What's wrong with the H-1B visa program? Two perspectives
Last week President Trump signed an executive order that could bring significant changes to the H-1B visa program, which lets companies temporarily hire a limited number of foreign workers. Created in 1990, the program is popular among local tech companies, especially Microsoft.
Specifically, the Trump administration wants to award visas to the “most-skilled or highest paid workers,” rather than by lottery, as it's run now.
We asked two experts about the changes and learned they agree on at least one thing: the lottery system has to go.
Aerospace labor union representative Stan Sorscher:
- The original purpose for H-1B was to address a labor shortage. If we still have that shortage, we either misunderstood something or it’s terribly designed.
- Currently H-1Bs give power to employers. An auction program would give workers more power.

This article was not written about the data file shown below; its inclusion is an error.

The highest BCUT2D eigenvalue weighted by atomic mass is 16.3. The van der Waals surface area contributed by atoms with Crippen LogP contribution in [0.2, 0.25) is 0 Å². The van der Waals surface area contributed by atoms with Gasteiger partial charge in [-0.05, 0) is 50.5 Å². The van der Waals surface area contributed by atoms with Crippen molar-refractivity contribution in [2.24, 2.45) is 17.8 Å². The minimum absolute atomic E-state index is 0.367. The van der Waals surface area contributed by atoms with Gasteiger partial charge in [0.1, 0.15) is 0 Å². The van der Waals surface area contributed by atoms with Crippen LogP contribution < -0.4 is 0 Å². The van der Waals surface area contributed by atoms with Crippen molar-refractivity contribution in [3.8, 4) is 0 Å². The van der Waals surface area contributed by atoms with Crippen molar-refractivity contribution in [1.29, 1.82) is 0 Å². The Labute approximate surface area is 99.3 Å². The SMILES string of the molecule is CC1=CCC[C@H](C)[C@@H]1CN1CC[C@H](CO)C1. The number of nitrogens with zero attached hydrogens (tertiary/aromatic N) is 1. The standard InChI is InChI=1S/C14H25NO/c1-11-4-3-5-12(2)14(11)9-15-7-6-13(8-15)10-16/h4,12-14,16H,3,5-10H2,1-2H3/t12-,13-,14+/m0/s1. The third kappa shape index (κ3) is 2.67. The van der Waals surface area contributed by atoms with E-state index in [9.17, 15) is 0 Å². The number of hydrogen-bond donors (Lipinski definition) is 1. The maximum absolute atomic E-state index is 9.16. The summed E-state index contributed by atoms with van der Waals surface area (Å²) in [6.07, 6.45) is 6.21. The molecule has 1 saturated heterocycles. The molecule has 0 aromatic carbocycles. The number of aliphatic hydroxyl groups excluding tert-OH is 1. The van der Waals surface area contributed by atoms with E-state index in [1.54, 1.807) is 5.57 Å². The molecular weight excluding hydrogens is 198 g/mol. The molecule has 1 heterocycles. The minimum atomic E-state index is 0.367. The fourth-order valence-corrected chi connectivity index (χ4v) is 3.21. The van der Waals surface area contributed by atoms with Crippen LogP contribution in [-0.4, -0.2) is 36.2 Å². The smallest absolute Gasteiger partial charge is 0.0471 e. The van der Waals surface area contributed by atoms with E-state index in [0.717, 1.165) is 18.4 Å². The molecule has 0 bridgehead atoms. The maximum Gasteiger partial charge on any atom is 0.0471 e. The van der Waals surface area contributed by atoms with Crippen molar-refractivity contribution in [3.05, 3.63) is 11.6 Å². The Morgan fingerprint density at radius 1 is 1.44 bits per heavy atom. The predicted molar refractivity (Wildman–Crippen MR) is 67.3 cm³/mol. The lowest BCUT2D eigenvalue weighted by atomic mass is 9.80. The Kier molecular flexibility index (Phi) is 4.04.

- Tech companies are too picky in hiring. "Qualified" used to mean able to do the job with some on-the-job training. Now we look for someone who can “hit the ground running.” You should pay a premium for that.
Seattle immigration lawyer Tahmina Watson:
- H-1B applications are expensive and the lottery makes it difficult for companies to plan long term.
- If changes bring a lot of restrictions, employers will likely go to other countries where it’s easier.
- H-1Bs have a multiplier effect. For every H-1B, five positions are created. For example, each applicant needs an accountant and a doctor when they move here.
Produced for the web by Bond Huberman